white blood cells to begin to mount an inflammatory response to
a potential infection (even though there isn’t one). About
a third of the CRP circulating in your blood came directly from
visceral fat cells. These pro-inflammatory cytokines are produced
in your visceral fat as a response the increased pro-inflammatory
eicosanoid production caused by increased AA levels.
This means the fatter you are (really, the more visceral fat
you have), the more silent inflammation you generate. This is
the smoking gun that links obesity with increased rates of heart
disease, cancer, or Alzheimer’s. Anything that increases
silent inflammation is going to be bad for your future.
Can you be fat and healthy?
Surprisingly, the answer is yes--but with a few caveats. You can
be overweight and in a state of wellness if you keep your levels
of silent inflammation under control. Since obesity generates
inflammation, you may have to take more fish oil than the average
person to reverse the silent inflammation induced by it. While
losing weight is slow and hard, reducing silent inflammation using
Ultra Refined high-dose fish oil is rapid. How much Ultra Refined
high-dose fish oil do you need? This depends on your diet. If
you are following the Zone Diet, you might only need to take 5
grams of EPA and DHA per day. If you follow the typical American
(very high glycemic-load) diet, you’ll need to increase
your dosage of Ultra Refined high-dose fish oil to a higher level.
Remember, all the medical complications of obesity come from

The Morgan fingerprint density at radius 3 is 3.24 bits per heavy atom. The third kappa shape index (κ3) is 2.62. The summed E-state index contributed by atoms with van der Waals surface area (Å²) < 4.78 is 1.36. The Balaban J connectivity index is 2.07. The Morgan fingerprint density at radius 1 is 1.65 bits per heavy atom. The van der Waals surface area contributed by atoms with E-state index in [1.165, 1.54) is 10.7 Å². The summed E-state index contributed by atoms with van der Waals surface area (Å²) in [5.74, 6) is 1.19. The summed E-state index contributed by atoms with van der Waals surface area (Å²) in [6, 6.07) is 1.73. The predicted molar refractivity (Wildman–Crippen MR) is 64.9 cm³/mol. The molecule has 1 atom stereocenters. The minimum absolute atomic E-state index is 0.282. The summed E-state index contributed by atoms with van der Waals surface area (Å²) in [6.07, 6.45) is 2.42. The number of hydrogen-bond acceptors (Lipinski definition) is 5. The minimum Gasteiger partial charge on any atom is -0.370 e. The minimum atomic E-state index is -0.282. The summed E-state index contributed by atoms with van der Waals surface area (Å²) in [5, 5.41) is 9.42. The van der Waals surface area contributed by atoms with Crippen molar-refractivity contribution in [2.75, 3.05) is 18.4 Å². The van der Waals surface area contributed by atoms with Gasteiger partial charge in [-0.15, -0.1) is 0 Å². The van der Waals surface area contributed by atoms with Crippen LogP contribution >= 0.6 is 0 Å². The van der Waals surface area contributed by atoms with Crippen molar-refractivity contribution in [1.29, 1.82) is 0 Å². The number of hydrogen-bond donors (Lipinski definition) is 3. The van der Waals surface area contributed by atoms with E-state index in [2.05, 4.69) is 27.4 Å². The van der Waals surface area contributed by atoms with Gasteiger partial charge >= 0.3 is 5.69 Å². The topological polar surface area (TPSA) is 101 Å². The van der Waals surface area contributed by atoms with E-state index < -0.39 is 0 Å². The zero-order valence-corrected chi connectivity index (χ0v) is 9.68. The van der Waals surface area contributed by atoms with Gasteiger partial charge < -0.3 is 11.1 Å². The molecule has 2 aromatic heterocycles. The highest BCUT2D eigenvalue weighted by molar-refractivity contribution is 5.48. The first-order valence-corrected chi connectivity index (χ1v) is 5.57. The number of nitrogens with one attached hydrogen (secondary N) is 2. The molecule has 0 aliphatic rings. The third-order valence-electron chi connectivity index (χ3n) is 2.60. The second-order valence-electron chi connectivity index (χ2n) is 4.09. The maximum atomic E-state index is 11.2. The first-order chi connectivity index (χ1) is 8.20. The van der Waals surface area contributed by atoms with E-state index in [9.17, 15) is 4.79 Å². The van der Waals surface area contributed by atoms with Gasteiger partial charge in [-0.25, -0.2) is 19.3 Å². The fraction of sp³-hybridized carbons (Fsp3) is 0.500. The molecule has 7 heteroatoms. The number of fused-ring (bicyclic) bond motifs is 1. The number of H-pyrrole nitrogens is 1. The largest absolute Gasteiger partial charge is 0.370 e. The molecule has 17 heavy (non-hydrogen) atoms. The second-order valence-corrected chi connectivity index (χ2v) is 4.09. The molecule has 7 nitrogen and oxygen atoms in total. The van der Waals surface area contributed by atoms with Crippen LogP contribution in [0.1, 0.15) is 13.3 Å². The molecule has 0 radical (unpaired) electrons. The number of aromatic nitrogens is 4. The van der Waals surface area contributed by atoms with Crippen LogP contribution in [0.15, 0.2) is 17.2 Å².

the inflammation it generates. Ultra Refined high-dose fish oil
is an immediate antidote to that inflammation.
Keep in mind being fat and healthy can be a dangerous game to
play. It’s a little like lighting a cigarette with a stick
of dynamite. You can do it, but you have to be very careful. The
day you stop taking adequate levels of Ultra Refined high-dose
fish oil is the day your silent inflammation will return, accelerating
you toward chronic disease and faster aging. As long as you keep
your Silent inflammation Profile under control, the likelihood
of maintaining your wellness is pretty good in spite of your weight.
The one-two punch of silent inflammation and increased hyperinsulinemia
caused by insulin resistance if left unchecked can lead to one
of the most costly of chronic diseases: diabetes.
The Diabetes Connection
Diabetes used to be a very rare disease, but times have changed.
Over the last twenty years, it has become an epidemic. Okay, let
me clarify this. Type 2 (adult-onset) diabetes has become an epidemic,
while type 1 (juvenile) diabetes still remains relatively rare.
Type 1 diabetes is caused by a condition in which the pancreas
completely shuts down and fails to produce any insulin, causing
blood sugar levels to spiral upward out of control. The more common
type 2 (90 percent of all diabetics have this version) occurs